War of the Rebellion: Serial 036 Page 0282 Mississippi, WEST TENNESSEE, ETC. Chapter XXXVI

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evacuation of this city. If pressed by the enemy, and it should be necessary to place the Big Black in our rear in one march, the chances are that a large number of them now in the trenches could not succeed. I believe, however, that most of them, rather than be captured, would exert themselves to the utmost to accomplish it. I respectfully transmit herewith the opinions of my brigade commanders on these points.

I am, sir, respectfully, your obedient servant,




Near Vicksburg, July 2, 1863.

GENERAL: In reply to your confidential note of yesterday, requesting to be informed as to the condition of my troops and their ability to make the marches and undergo the fatigues necessary to accomplish a successful evacuation, as heartrending as the reply may be, I have to state that I concur in the unanimous opinion of the brigade and regimental commanders, that the physical condition and health of our men are not sufficiently good to enable them to accomplish successfully the evacuation. The spirit of the men is still, however, unshaken, and I am satisfied they will cheerfully continue to bear the fatigues and privations of the siege. I inclose herewith for your further information the brigade reports.

I have the honor to be, very respectfully, your obedient servant,




GENERAL: Your note of yesterday desires of me a reply on two points, viz: The condition of my troops, and their ability to make the marches and undergo the fatigue necessary to a successful evacuation of this place. The length of the marches and the amount of fatigue necessary to a successful evacuation not being indicated, I confine myself to giving the following information and opinions: There are about 3,000 men in my DIVISION, including State troops, in a condition to undertake a march of 8 or 10 miles a day in this weather, if there is an opportunity of resting at intervals. Out of these 3,000, only about 2,000 are considered reliable in case we are strongly opposed and much harassed. A secret evacuation I consider almost impossible, on account of the temper of many in my command, who would, of necessity, be left be hind, not to mention their natural timidity when left alone, which would induce them to at once get into communication with the enemy for their own fancied safety. I would really expect the enemy to become aware of the movement before my command had cleared the right of our line. It is proper to mention that the 2,000 alluded to have suffered severely in the loss of field officers during the siege; and while their individual bravery remains the same, they will be more readily thrown into confusion from want of officers to handle them, if forced to halt and go through any formation to oppose an enemy. In other words, while under the impression that the troops will to-day resist an assault as obstinately, or perhaps more so, as when they first manned the trenches, I do not think they would do as well out of them and in the field.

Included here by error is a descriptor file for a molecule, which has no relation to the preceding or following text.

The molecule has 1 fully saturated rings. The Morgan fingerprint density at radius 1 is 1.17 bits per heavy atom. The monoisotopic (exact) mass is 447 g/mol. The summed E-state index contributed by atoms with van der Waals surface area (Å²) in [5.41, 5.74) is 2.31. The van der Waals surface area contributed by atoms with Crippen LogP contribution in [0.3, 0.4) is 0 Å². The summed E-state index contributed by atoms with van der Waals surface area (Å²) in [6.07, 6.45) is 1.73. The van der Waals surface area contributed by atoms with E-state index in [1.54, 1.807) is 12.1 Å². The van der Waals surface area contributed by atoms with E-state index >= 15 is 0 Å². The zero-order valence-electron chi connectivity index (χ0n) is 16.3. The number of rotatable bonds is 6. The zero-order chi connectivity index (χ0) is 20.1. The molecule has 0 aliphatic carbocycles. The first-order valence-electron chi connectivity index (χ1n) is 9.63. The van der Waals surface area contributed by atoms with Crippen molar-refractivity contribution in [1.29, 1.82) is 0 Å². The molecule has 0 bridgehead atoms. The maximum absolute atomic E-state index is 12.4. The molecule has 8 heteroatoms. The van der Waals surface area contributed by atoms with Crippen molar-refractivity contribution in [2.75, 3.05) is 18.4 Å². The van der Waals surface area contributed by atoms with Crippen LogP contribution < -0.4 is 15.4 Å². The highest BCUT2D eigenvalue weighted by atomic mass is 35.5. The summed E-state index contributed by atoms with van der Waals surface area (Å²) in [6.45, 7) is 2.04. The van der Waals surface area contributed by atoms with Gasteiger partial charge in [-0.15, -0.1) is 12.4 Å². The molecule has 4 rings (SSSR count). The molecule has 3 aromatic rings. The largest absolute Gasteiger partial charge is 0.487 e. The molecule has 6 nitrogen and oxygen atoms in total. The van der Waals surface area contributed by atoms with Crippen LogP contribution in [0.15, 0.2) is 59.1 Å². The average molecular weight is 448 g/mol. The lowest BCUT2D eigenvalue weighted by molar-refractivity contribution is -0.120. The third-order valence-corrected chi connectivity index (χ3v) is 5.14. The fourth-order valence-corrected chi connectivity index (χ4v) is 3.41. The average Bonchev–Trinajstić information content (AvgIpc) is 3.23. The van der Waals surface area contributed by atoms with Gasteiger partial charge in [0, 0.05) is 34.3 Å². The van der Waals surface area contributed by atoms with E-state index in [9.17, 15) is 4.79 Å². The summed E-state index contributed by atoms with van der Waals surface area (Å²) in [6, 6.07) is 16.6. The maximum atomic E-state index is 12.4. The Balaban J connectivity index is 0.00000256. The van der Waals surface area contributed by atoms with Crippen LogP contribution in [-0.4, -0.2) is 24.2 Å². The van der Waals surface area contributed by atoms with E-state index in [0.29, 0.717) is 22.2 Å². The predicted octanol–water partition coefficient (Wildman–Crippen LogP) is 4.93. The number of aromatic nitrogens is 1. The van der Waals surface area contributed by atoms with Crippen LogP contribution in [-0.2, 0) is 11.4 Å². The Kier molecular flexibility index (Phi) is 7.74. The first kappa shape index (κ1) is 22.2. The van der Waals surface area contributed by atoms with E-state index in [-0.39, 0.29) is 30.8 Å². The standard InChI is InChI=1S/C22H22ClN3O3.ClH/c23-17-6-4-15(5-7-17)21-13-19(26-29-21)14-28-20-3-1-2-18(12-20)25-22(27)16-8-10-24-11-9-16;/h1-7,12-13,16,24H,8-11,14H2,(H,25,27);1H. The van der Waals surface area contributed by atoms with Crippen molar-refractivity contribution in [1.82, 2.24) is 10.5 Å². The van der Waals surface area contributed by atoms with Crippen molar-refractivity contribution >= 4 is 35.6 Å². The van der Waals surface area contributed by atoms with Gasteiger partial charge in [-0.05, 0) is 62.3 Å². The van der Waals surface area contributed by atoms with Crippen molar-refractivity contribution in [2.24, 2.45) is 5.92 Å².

I believe that General Johnston either has or will fight Grant, and my hope has been that he would be successful and in time to relieve us. At present, however, I see no chance of timely relief from him, and him dispatches have never indicated a hope of being able to raise the siege. Under these circumstances, I deem it best to propose terms of capitulation before forced to do so from want of provisions.

The following, although not called for by your note, is respectfully stated on account of a personal conversation had some days since. In regard to evacuating with or without entering into terms of agreement with the enemy, I should much prefer the former. There is to my mind no practical difference between giving up a place openly or secretly.

I am, very respectfully, your obedient servant,




Vicksburg, MISS., July 2, 1863.

GENERAL: In reply to your inquiry of this morning in regard to the condition of my command to force their way through the enemy's lines in case that the necessity should arise to evacuate this position, I have the honor to state that my men are in as good, if not better spirits, than any others in the line, and able to stand as much fatigue, yet I do not consider them capable (physically) of enduring the hardships incident to such an undertaking. Forty-five days' incessant duty day and night, with short rations, the wear of both mind and body incident to our situation, has had a marked effect upon them, and I am satisfied they cannot give battle and march over